Thursday, 21 October
- 6pm, Women’s all-around final
Friday, 22 October
- 6pm, Men’s all-around final
Saturday, 23 October
- 4:10pm, Apparatus finals, day 1
Sunday, 24 October
- 4:25pm, Apparatus finals, day 2
Stars to watch
Three Olympic champions highlight the field in the women’s competition: Brazil’s Rebeca Andrade and the Russian Gymnastic Federation’s Angelina Melnikova and Vladislava Urazova. After finishing with bronze at Tokyo 2020 in the all-around, Melnikova, who was also third at the lat worlds, will be the favourite for gold in Kitakyushu. Tokyo gold medallist Suni Lee of the United States is currently on a break from elite competition and Andrade, the silver medal winner, announced she will only compete in three of the four apparatus.
Melnikova’s fellow Tokyo Olympic team gold medallist Urazova, who finished fourth in the all-around at this summer’s Olympics, could push for the all-around podium, as well, if she decides to compete on all of the apparatus. Urazova also finished eighth in the balance beam final in Tokyo and could challenge on the event here.
Other all-around contenders include Kayla DiCello and Leanne Wong of the United States and China’s Li Shija. 2018 world all-around silver medallist Murakami Mai of Japan only trained on balance beam and floor exercise in Friday's (15 October) official practice and is not expected in the all-around.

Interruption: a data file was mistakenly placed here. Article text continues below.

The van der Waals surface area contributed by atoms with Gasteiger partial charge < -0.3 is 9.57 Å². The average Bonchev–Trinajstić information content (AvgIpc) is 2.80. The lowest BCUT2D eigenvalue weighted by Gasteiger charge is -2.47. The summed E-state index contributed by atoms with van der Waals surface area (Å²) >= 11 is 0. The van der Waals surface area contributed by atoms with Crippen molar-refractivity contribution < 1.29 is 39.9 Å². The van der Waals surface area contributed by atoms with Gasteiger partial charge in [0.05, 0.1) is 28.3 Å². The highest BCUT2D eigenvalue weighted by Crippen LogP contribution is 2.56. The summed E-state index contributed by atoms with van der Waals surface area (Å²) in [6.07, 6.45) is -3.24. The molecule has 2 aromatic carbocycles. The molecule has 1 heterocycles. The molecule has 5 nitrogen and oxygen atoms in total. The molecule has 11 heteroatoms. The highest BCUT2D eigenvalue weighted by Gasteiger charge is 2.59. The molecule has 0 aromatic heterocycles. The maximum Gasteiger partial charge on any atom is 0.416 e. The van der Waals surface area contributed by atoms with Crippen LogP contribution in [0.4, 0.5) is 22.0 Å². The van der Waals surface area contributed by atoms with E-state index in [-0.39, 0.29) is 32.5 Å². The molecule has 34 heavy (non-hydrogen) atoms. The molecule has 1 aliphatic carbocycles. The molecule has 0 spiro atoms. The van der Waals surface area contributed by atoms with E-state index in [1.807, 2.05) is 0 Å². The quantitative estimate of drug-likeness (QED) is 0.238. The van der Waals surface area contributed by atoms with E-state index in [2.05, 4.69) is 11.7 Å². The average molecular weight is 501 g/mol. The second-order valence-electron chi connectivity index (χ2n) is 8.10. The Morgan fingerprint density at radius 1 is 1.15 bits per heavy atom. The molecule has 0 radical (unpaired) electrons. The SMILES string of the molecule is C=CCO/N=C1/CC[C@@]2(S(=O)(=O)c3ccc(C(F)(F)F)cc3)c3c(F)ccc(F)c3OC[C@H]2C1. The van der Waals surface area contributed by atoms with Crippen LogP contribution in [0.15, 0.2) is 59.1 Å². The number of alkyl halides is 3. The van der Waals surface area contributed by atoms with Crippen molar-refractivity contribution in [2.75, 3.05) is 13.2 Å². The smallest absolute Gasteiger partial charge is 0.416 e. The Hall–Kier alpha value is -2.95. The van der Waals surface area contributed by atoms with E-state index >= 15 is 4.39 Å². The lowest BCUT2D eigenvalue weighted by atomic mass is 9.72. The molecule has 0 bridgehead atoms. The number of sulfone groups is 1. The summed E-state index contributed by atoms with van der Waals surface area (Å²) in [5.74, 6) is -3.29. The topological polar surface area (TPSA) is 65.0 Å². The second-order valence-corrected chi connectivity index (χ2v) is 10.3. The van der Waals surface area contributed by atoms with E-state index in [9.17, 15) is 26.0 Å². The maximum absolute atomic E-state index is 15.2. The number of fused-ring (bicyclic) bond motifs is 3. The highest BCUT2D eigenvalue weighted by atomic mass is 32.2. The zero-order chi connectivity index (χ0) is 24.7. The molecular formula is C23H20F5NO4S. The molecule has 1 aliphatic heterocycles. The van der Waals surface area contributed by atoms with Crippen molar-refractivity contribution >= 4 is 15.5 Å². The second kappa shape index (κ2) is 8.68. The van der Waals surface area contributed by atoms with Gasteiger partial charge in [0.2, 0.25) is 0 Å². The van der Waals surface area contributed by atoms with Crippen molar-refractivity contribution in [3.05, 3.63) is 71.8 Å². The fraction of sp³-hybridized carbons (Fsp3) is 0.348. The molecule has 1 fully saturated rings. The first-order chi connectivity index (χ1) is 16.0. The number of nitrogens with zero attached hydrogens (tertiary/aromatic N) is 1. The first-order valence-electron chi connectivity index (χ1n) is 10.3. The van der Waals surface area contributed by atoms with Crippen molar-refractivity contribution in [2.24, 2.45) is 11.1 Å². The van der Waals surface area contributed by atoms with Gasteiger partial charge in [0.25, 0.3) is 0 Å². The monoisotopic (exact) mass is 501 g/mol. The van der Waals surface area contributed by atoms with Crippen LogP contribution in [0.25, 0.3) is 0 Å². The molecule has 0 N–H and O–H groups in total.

In the apparatus finals, Andrade, the Olympic gold medallist on vault, will be the favourite for gold once again. Great Britain’s Becky Downie, a 2008 and 2016 Olympian, enters the event as the reigning world uneven bars silver medallist. The 29-year-old will be looking for redemption after missing out on the Olympic Games earlier this summer.
On balance beam, Wei Xuoyuan and Li could replicate the 1-2 finish on the apparatus China produced earlier this summer at the Olympic Games. American newcomer Konnor McClain has the potential to contend, as well, but will need to handle her nerves under pressure.
The women’s floor final should be a battle Tokyo bronze medallists Melnikova and Murakami.
As for Uchimura, Kitakyushu could be the two-time Olympic all-around champion’s swan song. The Japanese great won six-straight world all-around titles (2009, 2010, 2011, 2013, 2014, 2015) and Olympic titles at London 2012 and Rio 2016.
But in his post-Rio career, injuries have slowed him down. He considered retirement, but returned to the sport, focusing only on the horizontal bar for Tokyo 2020. Uchimura looked to be the favourite for gold on the apparatus, but he slipped off the bar on a pirouetting element in the qualifying round and missed the final. He will want to go out on a high note here.
He’ll be joined by the man who continued the legacy of Japanese success in men’s gymnastics at Tokyo 2020: Hashimoto Daiki. Hashimoto won all-around and horizontal bar gold at the Olympics.
Others to watch include Yulo, Colak and Nory, the reigning world champions on the floor exercise, still rings and high bar, respectively. 2020 Olympic vault champion Shin Jea-hwan and 2012 Olympic vaulting champion Yang Hakseon both of South Korea are the other two Olympic gold medallists in the field.